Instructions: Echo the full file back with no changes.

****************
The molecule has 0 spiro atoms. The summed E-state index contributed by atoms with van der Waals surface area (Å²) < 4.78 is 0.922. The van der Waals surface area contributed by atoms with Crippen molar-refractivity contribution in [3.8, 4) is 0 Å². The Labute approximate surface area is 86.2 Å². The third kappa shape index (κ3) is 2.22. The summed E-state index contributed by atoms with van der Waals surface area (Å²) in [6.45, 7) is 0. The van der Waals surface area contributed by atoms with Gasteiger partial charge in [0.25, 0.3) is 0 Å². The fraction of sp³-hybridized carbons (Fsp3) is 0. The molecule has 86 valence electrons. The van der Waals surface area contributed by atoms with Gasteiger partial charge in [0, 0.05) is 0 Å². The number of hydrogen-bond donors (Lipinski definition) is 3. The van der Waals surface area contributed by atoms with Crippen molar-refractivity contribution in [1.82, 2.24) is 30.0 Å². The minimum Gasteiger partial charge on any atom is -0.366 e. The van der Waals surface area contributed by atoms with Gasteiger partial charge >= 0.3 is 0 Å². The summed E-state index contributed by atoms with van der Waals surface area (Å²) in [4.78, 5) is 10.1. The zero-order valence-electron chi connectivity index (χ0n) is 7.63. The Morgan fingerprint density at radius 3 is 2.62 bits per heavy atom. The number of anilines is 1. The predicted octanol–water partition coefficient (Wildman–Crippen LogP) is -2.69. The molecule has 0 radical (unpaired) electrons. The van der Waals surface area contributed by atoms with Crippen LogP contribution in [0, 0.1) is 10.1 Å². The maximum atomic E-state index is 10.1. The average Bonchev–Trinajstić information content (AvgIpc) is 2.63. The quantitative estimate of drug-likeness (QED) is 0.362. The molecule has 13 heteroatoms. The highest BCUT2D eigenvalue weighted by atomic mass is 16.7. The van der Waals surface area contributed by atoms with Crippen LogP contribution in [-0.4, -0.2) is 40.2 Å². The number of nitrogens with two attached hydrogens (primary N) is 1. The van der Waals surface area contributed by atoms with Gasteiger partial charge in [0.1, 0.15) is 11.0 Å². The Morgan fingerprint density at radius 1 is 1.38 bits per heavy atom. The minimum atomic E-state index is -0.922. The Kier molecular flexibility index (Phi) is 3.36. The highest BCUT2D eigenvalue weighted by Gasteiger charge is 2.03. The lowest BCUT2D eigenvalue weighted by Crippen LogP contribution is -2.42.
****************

The molecule has 0 spiro atoms. The summed E-state index contributed by atoms with van der Waals surface area (Å²) < 4.78 is 0.922. The van der Waals surface area contributed by atoms with Crippen molar-refractivity contribution in [3.8, 4) is 0 Å². The Labute approximate surface area is 86.2 Å². The third kappa shape index (κ3) is 2.22. The summed E-state index contributed by atoms with van der Waals surface area (Å²) in [6.45, 7) is 0. The van der Waals surface area contributed by atoms with Gasteiger partial charge in [0.25, 0.3) is 0 Å². The fraction of sp³-hybridized carbons (Fsp3) is 0. The molecule has 86 valence electrons. The van der Waals surface area contributed by atoms with Gasteiger partial charge in [0, 0.05) is 0 Å². The number of hydrogen-bond donors (Lipinski definition) is 3. The van der Waals surface area contributed by atoms with Crippen molar-refractivity contribution in [1.82, 2.24) is 30.0 Å². The minimum Gasteiger partial charge on any atom is -0.366 e. The van der Waals surface area contributed by atoms with Gasteiger partial charge >= 0.3 is 0 Å². The summed E-state index contributed by atoms with van der Waals surface area (Å²) in [4.78, 5) is 10.1. The zero-order valence-electron chi connectivity index (χ0n) is 7.63. The Morgan fingerprint density at radius 3 is 2.62 bits per heavy atom. The number of anilines is 1. The predicted octanol–water partition coefficient (Wildman–Crippen LogP) is -2.69. The molecule has 0 radical (unpaired) electrons. The van der Waals surface area contributed by atoms with Crippen LogP contribution in [0, 0.1) is 10.1 Å². The maximum atomic E-state index is 10.1. The average Bonchev–Trinajstić information content (AvgIpc) is 2.63. The quantitative estimate of drug-likeness (QED) is 0.362. The molecule has 13 heteroatoms. The highest BCUT2D eigenvalue weighted by atomic mass is 16.7. The van der Waals surface area contributed by atoms with Crippen LogP contribution in [-0.4, -0.2) is 40.2 Å². The number of nitrogens with two attached hydrogens (primary N) is 1. The van der Waals surface area contributed by atoms with Gasteiger partial charge in [0.1, 0.15) is 11.0 Å². The Morgan fingerprint density at radius 1 is 1.38 bits per heavy atom. The minimum atomic E-state index is -0.922. The Kier molecular flexibility index (Phi) is 3.36. The highest BCUT2D eigenvalue weighted by Gasteiger charge is 2.03. The lowest BCUT2D eigenvalue weighted by Crippen LogP contribution is -2.42.